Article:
The remaining diaries have no name attached to them, but the style and content matches the earlier entries of George Conquer. Among the next activities recorded are repairs to the house and buildings at Pallinsburn Cottages and deliveries of firewood from Pallinsburn (the Pallinsburn Estate) with an extra delivery charge of 1/- (one shilling) for unloading. Coal is now delivered by the hundredweight or ton, as opposed to per bag, 12 years ago.
In 1929 the regular road work and farm/garden work continues, with more attention given to prices. George is also transporting livestock to and from Kelso. There is mention of a “motor” and repairs are more descriptive of a petrol engine vehicle. There also seems to be more local building work with materials led from the railway stations to Ford Forge and Chillingham for F. Rule. The Spring of 1930 brought the usual daily round of repairs to buildings and machinery; haulage, road and quarry work. In the same month, George records moving a 25lb. barrel of gunpowder from Coldstream Station to Flodden Quarry – there is no mention of any safety precautions! – and there are similar entries in August and December 1931. Pigs were bought at Kelso Mart, a calf at Berwick, £2/15/- (£2.75) and in March a new horse was bought for £14. The brothers also appeared to run out of storage space as George noted “Ground oats laid out in front room for Lowick.” 1931 continued as previous years, with road works, gardening, general haulage and farming. Coke is used more at this time, apparently from Gas Works at Coldstream and Wooler. There was more livestock haulage from Kelso Mart both for himself and neighbours. Internal repairs to the house were carried out and there are records of deliveries of groceries for Lyall’s of Ewart, with several local drops.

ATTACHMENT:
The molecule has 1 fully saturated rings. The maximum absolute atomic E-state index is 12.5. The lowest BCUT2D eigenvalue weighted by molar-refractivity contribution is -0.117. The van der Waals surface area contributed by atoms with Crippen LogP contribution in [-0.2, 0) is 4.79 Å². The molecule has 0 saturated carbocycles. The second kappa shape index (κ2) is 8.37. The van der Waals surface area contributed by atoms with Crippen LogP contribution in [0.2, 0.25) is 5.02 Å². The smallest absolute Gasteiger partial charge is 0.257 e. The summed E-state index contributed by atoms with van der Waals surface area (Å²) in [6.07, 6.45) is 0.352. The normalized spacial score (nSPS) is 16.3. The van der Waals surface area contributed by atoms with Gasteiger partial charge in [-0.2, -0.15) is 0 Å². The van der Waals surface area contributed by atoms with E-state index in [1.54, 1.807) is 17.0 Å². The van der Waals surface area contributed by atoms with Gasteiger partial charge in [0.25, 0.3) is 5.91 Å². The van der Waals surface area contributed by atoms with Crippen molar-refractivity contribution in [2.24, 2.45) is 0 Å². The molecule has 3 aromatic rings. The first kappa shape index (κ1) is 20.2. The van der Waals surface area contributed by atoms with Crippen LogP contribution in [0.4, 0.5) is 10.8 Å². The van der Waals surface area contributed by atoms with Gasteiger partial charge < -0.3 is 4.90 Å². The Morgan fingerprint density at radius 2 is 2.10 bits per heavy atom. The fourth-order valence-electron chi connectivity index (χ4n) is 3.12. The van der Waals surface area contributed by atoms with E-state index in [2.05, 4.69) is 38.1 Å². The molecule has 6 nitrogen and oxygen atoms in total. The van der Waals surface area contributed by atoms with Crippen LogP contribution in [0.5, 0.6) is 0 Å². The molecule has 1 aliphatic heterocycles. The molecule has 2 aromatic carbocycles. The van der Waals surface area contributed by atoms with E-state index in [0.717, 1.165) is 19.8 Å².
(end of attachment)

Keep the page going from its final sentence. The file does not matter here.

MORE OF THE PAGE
The diaries stop on December 31st 1932 with the comment “In Bed”. No reason is given.
Some of the accounts continue until 1937.
The Conquer diaries and accounts are held in Berwick Record Office (BRO 1876).
There are also transcripts of the documents available at the Record Office.
Click here for a sample portion of the diary transcripts (for 1914).
Click here for a sample of the account book transcripts (for 1912-1913)
Click here for a transcribed page from John Conquer’s Threshing Account (1922). This shows how threshing of the corn was done for each smallholder’s acreage of land. The names mentioned are those of neighbours of John Conquer.
Click here for the Blue Bell Smithy at Pallinsburn, the history of a neighbouring property.
Copyright for photographs, unless indicated above: Maureen Charlton / TillVAS.